Not many primary schools can boast pupils who like to continue lessons in their own time.
But an inspection team from Estyn found some classes so exciting at Fairholme preparatory school, in the cathedral town of St Asaph, in Denbighshire, "that pupils continued discussion into their playtime".
The Fairholme report is the latest in the first series of independent school inspections to be published in Wales.
The team praised most aspects of educational life at the pound;3,660-a-year independent school, which has 88 pupils aged three to 11.
"Overall, standards of achievement are good and in some subjects outstanding," said the report.
"Children under five achieve outstanding standards in the areas of language, literacy and communication and in their mathematical development.
"Similarly, in key stages 1 and 2, pupils achieve outstanding standards in the core subjects of English, mathematics and science."
The children were advanced for their age, well-behaved and took pride in their work, said the inspectors. Teachers were also complimented for having a good knowledge of their subjects and high expectations of the pupils.
Fairholme was founded in 1900 and bought by the current owners, Mr and Mrs Cashman, in 1989. The couple, head and bursar respectively, do not disclose their first names to pupils or parents to maintain a formal relationship.
Their leadership and management was also praised in the report. But the inspectors found some shortcomings. Most pupils' skills in ICT were less well-developed and, in a minority of lessons, teaching was not stimulating enough. Elsewhere classes were criticised for "not always meeting the needs of every pupil".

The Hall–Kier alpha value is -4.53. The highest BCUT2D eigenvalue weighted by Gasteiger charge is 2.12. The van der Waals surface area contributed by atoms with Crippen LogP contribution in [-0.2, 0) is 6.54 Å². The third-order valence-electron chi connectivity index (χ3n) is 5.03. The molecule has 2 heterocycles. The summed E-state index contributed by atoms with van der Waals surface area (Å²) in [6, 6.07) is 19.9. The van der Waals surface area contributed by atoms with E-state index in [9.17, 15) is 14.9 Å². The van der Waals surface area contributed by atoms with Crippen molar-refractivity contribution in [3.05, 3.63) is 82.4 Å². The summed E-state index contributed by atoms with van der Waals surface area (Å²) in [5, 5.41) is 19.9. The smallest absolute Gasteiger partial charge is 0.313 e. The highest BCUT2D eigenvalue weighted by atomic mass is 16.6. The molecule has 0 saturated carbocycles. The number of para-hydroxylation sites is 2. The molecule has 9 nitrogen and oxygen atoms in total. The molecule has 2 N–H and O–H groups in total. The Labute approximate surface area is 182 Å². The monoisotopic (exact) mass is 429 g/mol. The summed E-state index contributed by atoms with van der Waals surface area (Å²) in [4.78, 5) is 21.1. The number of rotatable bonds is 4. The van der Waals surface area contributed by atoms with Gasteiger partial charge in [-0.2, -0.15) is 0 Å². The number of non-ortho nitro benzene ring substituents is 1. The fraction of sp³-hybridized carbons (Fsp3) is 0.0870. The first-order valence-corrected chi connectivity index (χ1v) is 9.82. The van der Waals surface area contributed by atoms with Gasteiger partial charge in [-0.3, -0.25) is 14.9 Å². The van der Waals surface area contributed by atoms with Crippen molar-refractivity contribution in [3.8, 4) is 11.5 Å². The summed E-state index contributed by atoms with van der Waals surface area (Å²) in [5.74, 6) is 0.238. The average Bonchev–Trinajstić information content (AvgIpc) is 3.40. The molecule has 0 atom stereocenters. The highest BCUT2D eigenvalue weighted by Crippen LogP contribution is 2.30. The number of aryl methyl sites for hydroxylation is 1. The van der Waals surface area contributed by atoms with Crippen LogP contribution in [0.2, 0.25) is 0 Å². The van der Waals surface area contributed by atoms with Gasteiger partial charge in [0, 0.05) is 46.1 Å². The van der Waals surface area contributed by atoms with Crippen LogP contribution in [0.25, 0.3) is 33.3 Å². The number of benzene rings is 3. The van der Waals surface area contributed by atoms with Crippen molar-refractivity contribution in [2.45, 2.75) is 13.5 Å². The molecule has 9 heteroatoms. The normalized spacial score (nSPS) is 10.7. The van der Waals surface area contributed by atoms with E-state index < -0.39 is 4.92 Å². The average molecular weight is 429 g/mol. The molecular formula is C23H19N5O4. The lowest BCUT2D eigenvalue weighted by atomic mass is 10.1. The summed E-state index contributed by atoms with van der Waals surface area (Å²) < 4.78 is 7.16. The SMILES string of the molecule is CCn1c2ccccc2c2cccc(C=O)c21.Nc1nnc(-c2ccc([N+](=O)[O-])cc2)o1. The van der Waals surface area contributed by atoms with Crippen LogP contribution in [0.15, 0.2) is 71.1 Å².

There was a need to make better use of local history, and a lack of professional development opportunities for staff. The school's complaints procedure also fell short of the required standard, and the school must now write to the Assembly government explaining how it plans to rectify this.
Mrs Cashman said: "We know we have high standards, but to be acknowledged is very pleasing.
"We do have a complaints procedure. We just need to fit in with the common inspection framework that applies to state schools."
Regarding some lessons not meeting the needs of all pupils, she said: "A lot of schools teach the less-able but that drags down the class. When they come to us we stretch them and they can achieve."